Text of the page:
Melody and Robert decided that they would stay until the day after Christmas. After Deb and Maryruth and Gerald went home the four of us settled into a peaceful afternoon of knitting and talking and looking at photos on the big TV screen.  Melody and Robert have taken up knitting and crocheting and the two of them knocked out a few hats that evening.  I was shocked at how fast they are at their new hobby.  

Christmas was over.  The next morning Melody and Robert packed up to travel back north through the fog to their home.  Mattie knew they were leaving and started sulking even before they were out to the car.  She refused to get off the couch pillow to say goodbye.

Melody and Robert are two of her favorite people and she was NOT a happy dog when they left.  A funny story to share as I come to the end of this story of our Christmas:  Mo and I mentioned to Mattie in the morning that Melody was coming.  She got all excited and ran around the house impatiently.  I forgot all about it until Mattie started barking and howling the special howl that she only does for her very favorite people.  I thought the kids had arrived, but when I walked into the bedroom there was no sign of them.  Mattie kept howling until I said, no, Mattie, they aren't here yet, but she didn't believe me.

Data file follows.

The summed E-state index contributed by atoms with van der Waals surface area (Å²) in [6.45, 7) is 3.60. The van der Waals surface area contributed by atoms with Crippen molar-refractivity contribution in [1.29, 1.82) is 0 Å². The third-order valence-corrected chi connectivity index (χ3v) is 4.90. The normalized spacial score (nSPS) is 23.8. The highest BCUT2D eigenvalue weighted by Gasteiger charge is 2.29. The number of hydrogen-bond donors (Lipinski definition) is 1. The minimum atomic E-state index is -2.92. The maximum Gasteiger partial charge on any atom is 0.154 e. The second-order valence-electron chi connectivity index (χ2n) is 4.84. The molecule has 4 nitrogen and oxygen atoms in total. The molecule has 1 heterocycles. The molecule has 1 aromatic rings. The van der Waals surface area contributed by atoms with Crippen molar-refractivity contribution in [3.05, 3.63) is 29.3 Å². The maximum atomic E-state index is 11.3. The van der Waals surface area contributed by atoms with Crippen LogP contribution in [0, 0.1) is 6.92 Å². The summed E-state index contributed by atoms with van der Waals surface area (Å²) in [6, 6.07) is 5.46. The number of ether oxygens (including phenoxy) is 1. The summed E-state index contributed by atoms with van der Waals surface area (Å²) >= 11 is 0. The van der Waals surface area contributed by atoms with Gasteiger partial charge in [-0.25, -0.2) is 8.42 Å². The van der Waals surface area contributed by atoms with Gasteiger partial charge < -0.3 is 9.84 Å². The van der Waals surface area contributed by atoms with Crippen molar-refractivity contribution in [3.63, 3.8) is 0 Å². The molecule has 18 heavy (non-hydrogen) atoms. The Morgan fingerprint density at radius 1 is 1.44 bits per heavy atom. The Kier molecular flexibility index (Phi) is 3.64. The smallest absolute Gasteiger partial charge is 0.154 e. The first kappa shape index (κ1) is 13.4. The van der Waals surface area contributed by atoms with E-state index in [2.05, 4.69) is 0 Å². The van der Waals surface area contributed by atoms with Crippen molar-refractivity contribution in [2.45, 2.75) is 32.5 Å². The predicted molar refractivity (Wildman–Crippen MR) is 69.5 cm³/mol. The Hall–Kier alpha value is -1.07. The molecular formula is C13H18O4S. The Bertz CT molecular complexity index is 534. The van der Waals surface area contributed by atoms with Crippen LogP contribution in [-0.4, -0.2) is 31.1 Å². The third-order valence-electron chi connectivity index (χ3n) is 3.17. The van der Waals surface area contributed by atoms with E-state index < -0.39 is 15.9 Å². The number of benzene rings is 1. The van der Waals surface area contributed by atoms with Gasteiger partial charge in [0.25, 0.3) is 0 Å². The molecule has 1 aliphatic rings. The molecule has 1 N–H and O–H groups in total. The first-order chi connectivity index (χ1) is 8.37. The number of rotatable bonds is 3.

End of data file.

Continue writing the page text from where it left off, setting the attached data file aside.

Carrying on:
A full five minutes later the kids pulled into the driveway.  Mattie had somehow sensed when they turned up our road from the main road about 1/2 mile away.  I have no clue how, but it was amazing to me that she knew they were coming.  Needless to say, the highlight of Christmas for Mattie was the arrival of her favorite people.

Christmas is over, and the new year will begin in two days.  I will then begin to undo all that I did in December, taking down the tree, packing up the village, and finally putting away all the outdoor lights before we leave for California in January.

December was so full and I only realized as I attempted to write about it that there was no way that I could include our beautiful fall days in November without complete overload.  Mo said, "Are you going to post December before you write about November??